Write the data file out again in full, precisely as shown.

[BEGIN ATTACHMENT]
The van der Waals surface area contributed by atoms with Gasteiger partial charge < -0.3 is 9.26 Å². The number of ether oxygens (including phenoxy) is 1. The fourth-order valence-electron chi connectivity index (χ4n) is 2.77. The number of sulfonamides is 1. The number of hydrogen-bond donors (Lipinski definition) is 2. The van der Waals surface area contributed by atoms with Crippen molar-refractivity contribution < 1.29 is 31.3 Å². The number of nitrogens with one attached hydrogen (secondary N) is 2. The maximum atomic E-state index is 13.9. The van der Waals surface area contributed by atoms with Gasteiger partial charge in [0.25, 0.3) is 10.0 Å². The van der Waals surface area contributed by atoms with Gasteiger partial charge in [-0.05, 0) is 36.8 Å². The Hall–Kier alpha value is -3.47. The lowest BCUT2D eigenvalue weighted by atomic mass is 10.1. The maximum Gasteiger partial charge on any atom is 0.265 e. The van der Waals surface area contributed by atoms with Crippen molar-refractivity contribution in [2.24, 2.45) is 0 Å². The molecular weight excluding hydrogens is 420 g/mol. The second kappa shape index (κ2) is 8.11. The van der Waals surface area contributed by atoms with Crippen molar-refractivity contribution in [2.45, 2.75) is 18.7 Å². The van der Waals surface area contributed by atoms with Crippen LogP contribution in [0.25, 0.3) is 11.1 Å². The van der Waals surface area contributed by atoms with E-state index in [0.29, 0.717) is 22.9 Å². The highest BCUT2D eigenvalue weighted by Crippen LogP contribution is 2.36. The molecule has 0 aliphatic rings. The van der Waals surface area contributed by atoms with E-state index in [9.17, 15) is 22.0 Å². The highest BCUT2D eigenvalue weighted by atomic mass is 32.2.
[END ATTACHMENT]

The van der Waals surface area contributed by atoms with Gasteiger partial charge < -0.3 is 9.26 Å². The number of ether oxygens (including phenoxy) is 1. The fourth-order valence-electron chi connectivity index (χ4n) is 2.77. The number of sulfonamides is 1. The number of hydrogen-bond donors (Lipinski definition) is 2. The van der Waals surface area contributed by atoms with Crippen molar-refractivity contribution < 1.29 is 31.3 Å². The number of nitrogens with one attached hydrogen (secondary N) is 2. The maximum atomic E-state index is 13.9. The van der Waals surface area contributed by atoms with Gasteiger partial charge in [0.25, 0.3) is 10.0 Å². The van der Waals surface area contributed by atoms with Gasteiger partial charge in [-0.05, 0) is 36.8 Å². The Hall–Kier alpha value is -3.47. The lowest BCUT2D eigenvalue weighted by atomic mass is 10.1. The maximum Gasteiger partial charge on any atom is 0.265 e. The van der Waals surface area contributed by atoms with Crippen molar-refractivity contribution in [2.24, 2.45) is 0 Å². The molecular weight excluding hydrogens is 420 g/mol. The second kappa shape index (κ2) is 8.11. The van der Waals surface area contributed by atoms with Crippen molar-refractivity contribution in [2.45, 2.75) is 18.7 Å². The van der Waals surface area contributed by atoms with Crippen LogP contribution in [0.25, 0.3) is 11.1 Å². The van der Waals surface area contributed by atoms with E-state index in [0.29, 0.717) is 22.9 Å². The highest BCUT2D eigenvalue weighted by Crippen LogP contribution is 2.36. The molecule has 0 aliphatic rings. The van der Waals surface area contributed by atoms with E-state index in [9.17, 15) is 22.0 Å². The highest BCUT2D eigenvalue weighted by atomic mass is 32.2.